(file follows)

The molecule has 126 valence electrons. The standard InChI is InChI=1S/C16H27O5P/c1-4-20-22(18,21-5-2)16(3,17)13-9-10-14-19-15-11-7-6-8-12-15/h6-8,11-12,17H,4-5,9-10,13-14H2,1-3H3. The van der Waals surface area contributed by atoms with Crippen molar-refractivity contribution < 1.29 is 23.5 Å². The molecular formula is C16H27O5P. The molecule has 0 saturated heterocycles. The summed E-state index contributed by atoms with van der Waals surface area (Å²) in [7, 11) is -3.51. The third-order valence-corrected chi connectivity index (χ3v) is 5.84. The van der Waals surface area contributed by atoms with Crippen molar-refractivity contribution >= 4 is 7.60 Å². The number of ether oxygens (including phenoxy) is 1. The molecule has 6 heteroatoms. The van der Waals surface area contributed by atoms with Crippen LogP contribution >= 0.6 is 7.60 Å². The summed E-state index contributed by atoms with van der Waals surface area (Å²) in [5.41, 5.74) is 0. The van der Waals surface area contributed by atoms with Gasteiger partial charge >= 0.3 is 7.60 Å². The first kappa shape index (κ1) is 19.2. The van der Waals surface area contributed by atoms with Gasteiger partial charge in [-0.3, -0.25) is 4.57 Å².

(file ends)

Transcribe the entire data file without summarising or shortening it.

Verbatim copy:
The molecule has 126 valence electrons. The standard InChI is InChI=1S/C16H27O5P/c1-4-20-22(18,21-5-2)16(3,17)13-9-10-14-19-15-11-7-6-8-12-15/h6-8,11-12,17H,4-5,9-10,13-14H2,1-3H3. The van der Waals surface area contributed by atoms with Crippen molar-refractivity contribution < 1.29 is 23.5 Å². The molecular formula is C16H27O5P. The molecule has 0 saturated heterocycles. The summed E-state index contributed by atoms with van der Waals surface area (Å²) in [7, 11) is -3.51. The third-order valence-corrected chi connectivity index (χ3v) is 5.84. The van der Waals surface area contributed by atoms with Crippen molar-refractivity contribution >= 4 is 7.60 Å². The number of ether oxygens (including phenoxy) is 1. The molecule has 6 heteroatoms. The van der Waals surface area contributed by atoms with Crippen LogP contribution >= 0.6 is 7.60 Å². The summed E-state index contributed by atoms with van der Waals surface area (Å²) in [5.41, 5.74) is 0. The van der Waals surface area contributed by atoms with Gasteiger partial charge >= 0.3 is 7.60 Å². The first kappa shape index (κ1) is 19.2. The van der Waals surface area contributed by atoms with Gasteiger partial charge in [-0.3, -0.25) is 4.57 Å².